GoPro recently unveiled a new mid-range action camera, the HERO+ LCD, which costs $300. That's pricier than the entry-level HERO, which launched for $130 last year, but cheaper than the $400 HERO4 Silver and the $500 HERO4 Black.
GoPro's HERO+ LCD. Source: GoPro.
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Does the arrival of the HERO+ LCD indicate that competitive pressure is forcing GoPro to lower its prices? Or does it merely mean that GoPro wants to reach as many customers as possible with a tiered pricing strategy?
How the HERO+ LCD stands outThe HERO+ LCD can shoot 1080p video at 60fps and take 8-megapixel photos at five shots per second. By comparison, the entry-level HERO shoots 1080p video at 30fps and takes 5-megapixel photos at five shots per second. Both devices are waterproof up to 131 feet. Unlike the HERO, the HERO+ LCD has a touch display like the Silver and Black models.
At first glance, the HERO+ LCD seems like a good mid-range device that fills a gap between the entry-level model and the premium models. But when we compare the HERO and HERO+ LCD to other rivals in the market, it's unclear if it's the best value.
Source: Company and industry websites. *U.S. price range on Amazon.
The most dangerous competitor is Xiaomi's Yi Action Camera, which costs about $65 in China. Not only could it disrupt GoPro's expansion plans in China, but it could eventually threaten its market share in western markets through Xiaomi's new online stores in the U.S. and Europe. Those stores don't sell the Yi Action Camera yet, but if they do, it could dramatically lower price expectations across the market.
Xiaomi's Yi Action Camera. Source: Xiaomi.
Is cannibalization a threat?Unlike the HERO, the HERO+ LCD isn't intended to challenge the entry-level Cube, Re Camera, or PixPro. Instead, it just lets GoPro offer a mid-range unit for new action camera users or HERO users looking for an incremental upgrade.
GoPro clearly knows that not everyone needs to record 4K videos at 30fps with the HERO4 Black. However, the $300 HERO+ LCD might cannibalize sales of the $400 HERO4 Silver. Both devices shoot video at the same max resolution and frame rate on LCD displays. The HERO4 Silver's main advantage is its ability to shoot 30 12-megapixel burst photos per second. However, it's unclear how many consumers are willing to pay $100 more for faster and higher resolution burst photos.
There's a widespread belief that cheaper cameras have lower margins. However, GoPro's $130 HERO is actually more profitable than most people think. A recent IHS teardown estimated that the total cost of direct materials and manufacturing for the devicewas just $47.11.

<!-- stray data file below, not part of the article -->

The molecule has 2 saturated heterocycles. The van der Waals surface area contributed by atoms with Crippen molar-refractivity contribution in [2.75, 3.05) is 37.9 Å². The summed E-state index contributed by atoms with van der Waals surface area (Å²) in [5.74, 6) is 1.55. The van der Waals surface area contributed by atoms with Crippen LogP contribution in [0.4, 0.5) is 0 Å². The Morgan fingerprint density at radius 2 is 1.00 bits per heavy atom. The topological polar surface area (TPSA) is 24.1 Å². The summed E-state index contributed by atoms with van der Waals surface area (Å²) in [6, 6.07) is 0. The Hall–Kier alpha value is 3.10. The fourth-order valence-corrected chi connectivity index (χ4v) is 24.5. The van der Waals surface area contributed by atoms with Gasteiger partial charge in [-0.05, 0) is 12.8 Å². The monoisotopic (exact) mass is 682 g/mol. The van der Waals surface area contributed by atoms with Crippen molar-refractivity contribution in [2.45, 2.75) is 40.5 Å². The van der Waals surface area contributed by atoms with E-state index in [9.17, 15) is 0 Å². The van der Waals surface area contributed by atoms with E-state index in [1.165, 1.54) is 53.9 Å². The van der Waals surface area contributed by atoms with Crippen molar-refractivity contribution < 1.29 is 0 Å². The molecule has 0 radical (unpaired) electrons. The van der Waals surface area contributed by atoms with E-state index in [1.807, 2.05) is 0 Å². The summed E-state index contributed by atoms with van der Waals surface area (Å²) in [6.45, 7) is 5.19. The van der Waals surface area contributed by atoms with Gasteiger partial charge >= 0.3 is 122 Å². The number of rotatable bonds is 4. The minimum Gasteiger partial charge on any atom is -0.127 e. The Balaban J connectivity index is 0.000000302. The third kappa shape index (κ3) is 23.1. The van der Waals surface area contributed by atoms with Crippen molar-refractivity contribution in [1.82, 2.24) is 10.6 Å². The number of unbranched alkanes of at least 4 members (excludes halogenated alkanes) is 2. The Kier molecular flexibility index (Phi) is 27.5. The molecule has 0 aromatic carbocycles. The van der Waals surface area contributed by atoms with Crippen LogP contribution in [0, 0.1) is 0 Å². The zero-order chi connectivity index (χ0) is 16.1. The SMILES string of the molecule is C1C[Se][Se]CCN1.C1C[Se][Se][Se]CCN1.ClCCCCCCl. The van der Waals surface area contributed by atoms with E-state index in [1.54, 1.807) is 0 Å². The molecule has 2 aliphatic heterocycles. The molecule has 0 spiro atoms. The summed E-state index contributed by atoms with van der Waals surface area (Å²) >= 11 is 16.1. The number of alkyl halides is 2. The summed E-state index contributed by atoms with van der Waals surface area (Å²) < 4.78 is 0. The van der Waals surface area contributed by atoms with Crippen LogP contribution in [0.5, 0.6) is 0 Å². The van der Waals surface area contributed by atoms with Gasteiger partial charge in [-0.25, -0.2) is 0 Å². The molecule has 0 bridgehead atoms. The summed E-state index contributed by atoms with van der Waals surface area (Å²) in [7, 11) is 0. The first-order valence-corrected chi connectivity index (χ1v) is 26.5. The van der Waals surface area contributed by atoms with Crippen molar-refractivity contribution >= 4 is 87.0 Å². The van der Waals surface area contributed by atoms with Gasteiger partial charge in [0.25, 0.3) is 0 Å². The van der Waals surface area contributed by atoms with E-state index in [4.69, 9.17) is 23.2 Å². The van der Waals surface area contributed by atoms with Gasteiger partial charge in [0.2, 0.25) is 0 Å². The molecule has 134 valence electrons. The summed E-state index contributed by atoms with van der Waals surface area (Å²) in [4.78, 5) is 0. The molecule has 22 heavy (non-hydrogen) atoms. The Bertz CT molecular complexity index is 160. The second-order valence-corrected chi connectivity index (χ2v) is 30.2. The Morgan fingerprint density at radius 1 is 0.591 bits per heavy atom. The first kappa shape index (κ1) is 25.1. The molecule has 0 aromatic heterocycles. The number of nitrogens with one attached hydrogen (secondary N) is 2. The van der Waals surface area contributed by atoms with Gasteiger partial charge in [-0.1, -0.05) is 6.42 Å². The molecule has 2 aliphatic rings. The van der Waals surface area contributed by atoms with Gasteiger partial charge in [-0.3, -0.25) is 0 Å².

That doesn't include shipping, marketing, and retail costs, but it's safe to say that even GoPro's cheapest camera can be sold at double-digit margins. That's why GoPro's gross margin rose from 41% to 45% between thefirst quarters of 2014 and 2015, and how rivals can afford to sell similar cameras for under $100.
GoPro's HERO, HERO4 Silver, and HERO4 Black. Source: GoPro.
GoPro might make less money on each low- and mid-range camera, but it can sell more units to more customers, especially new ones who wouldn't pay $400 to $500 for an action camera.
Why GoPro investors shouldn't worry yetInvestors should remember that GoPro has a first-mover advantage in action cameras. As a result, it now controls over half of the global action cam market, according to IDC, causing many of its rivals to be branded as "GoPro knockoffs." This premium brand recognition gives it an edge as it expands into key markets like Europe and Asia, where GoPro posted a 66% annual jump in sales last quarter. Competitive pressure hasn't hurt GoPro's growth yet -- revenue rose 54% annually last quarter as net income nearly doubled.
GoPro's media network, which is hosted on YouTube and other platforms, also serves as a promotional showcase for GoPro content as well as a social network for existing users. GoPro will soon enhance that content with films made with VR equipment and drones. The popularity of that network, which currently has over 3 million subscribers, could widen its defensive moat against cheaper competitors.
The key takeawayIn my opinion, GoPro's launch of the mid-range HERO+ LCD doesn't indicate that competitors are weakening its brand. Instead, it's filling an obvious hole in its product line that will provide low-end users a stepping stone toward its higher-end cameras.
The article GoPro, Inc. Targets Mid-Range Consumers With the $299 HERO+ LCD originally appeared on Fool.com.
Leo Sun owns shares of Apple. The Motley Fool recommends Apple and GoPro. The Motley Fool owns shares of Apple and GoPro. Try any of our Foolish newsletter services free for 30 days. We Fools may not all hold the same opinions, but we all believe that considering a diverse range of insights makes us better investors. The Motley Fool has a disclosure policy.
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